Abstract: Natural catastrophes often have catastrophic risks on insurance companies as well as on the insured. Using a very large dataset on homeowners’ insurance coverage by state, by firm, and by year for the 1984 to 2004 period, this paper documents the positive effect on losses and loss ratios of both unexpected catastrophes as well as large events that the authors term “blockbuster catastrophes.” Insurers adapt to these catastrophic risks by raising insurance rates, leading to lower loss ratios after the catastrophic event. There is a widespread event of unexpected catastrophes and blockbuster catastrophes that reduces total premiums earned in the state, reduces the total number writing insurance coverage in the state, and leads to the exit of firms from the state. Firms with low levels of homeowners’ premiums are most adversely affected by the catastrophes.
    JEL: D8 G22 K13
    Date: 2006–07
  47. By: Hans de Heij
    Abstract: The euro banknotes recently celebrated their 4th year anniversary (2002 – 2006)! DNB has monitored the Dutch public’s acceptance of the euro banknotes through surveys in 2002, 2003 and 2005, contrasting its findings with those for the former guilder notes as well as the results of other recent consumer surveys conducted by the US Treasury (2002), Bank of Canada (2003) and several others. A unique time line is presented of the public’s knowledge of security features in the Netherlands over the years 1983- 2005. Keywords : market research, consumer research, public information , public awareness of banknotes, measuring method for the public’s awareness of security features, measuring method for the public's appreciation of banknotes, questionnaire/public opinion poll on banknotes, design of banknotes.</td>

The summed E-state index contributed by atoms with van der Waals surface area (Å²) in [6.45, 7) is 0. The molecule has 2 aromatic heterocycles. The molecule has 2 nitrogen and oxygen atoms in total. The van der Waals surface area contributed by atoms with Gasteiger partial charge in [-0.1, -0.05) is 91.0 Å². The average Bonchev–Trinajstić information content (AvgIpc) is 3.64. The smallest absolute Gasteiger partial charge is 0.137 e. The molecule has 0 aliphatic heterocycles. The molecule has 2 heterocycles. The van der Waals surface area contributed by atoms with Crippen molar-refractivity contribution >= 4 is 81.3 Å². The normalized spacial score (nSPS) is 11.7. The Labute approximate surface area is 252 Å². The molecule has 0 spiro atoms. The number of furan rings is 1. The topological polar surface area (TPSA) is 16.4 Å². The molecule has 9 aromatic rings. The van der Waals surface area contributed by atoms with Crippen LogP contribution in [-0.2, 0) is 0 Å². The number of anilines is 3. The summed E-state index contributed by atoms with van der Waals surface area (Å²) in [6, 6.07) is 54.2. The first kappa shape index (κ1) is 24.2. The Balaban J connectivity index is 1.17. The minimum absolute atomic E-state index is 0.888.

Date: 2006–06
  48. By: Nava Ashraf (Harvard Business School); Dean Karlan (Economic Growth Center, Yale University); Wesley Yin (University of Chicago)
    Abstract: Commitment devices for savings could benefit those with self-control as well as familial or spousal control issues. We find evidence to support both motivations. We examine the impact of a commitment savings product in the Philippines on household decision making power and self-perception of savings behavior, as well as actual savings. The product leads to more decision making power in the household for women, and likewise more purchases of female-oriented durable goods. We also find that the product leads women who appear time-inconsistent in a baseline survey to self-report being a disciplined saver in the follow-up survey. For impact on savings balances, we find that the 81% increase in savings after one year did not crowd out savings held outside of the participating bank, but that the longer-term impact over two and a half years on bank savings dissipated to only a 33% increase, which is no longer statistically significant. We discuss reasons why the effect dissipated and the implications for designing and implementing sustainable, equilibrium-shifting interventions.
    Keywords: Savings, Microfinance, Female empowerment, Household Decision making, Commitment
    JEL: D12 D63 D91 J16 O12 O16
  49. By: Miki Kohara; Charles Yuji Horioka
    Abstract: We use micro data on young married households from the Japanese Panel Survey of Consumers in order to analyze the importance of borrowing constraints in Japan. We find (1) that 8 to 15 percent of young married Japanese households are borrowing-constrained, (2) that household assets and the husband’s educational attainment are the most important determinants of whether or not a household is borrowing-constrained, and (3) that the Euler equation implication is rejected for both the full sample and for the subsample of unconstrained households. These results suggest that the life cycle/permanent income hypothesis does not apply in Japan and that the presence of borrowing constraints is not the main reason why it does not apply.
    JEL: D1 D9 E2 G1
    Date: 2006–06
  50. By: Seppo Kari; Jouko Ylä-Liedenpohja
    Abstract: The initial cost of capital of a foreign subsidiary, financed by its parent from abroad, is dependent on repatriation taxes and this also applies to all follow-up investments financed from marginal foreign profits, representing the required return on the initial investment. Only investments financed from intra-marginal foreign profits are independent of repatriation taxes, but their cost of capital depends inversely on the dividend tax of the home-country parent?s owners. We calibrate the cost of capital formulae to the Estonian and Finnish parameters of taxing international investment income. The calculations show that Estonian subsidiaries, which pay no tax on undistributed profits but a corporate dividend tax, offer tax benefits to their parents only in terms of intra-marginal profits.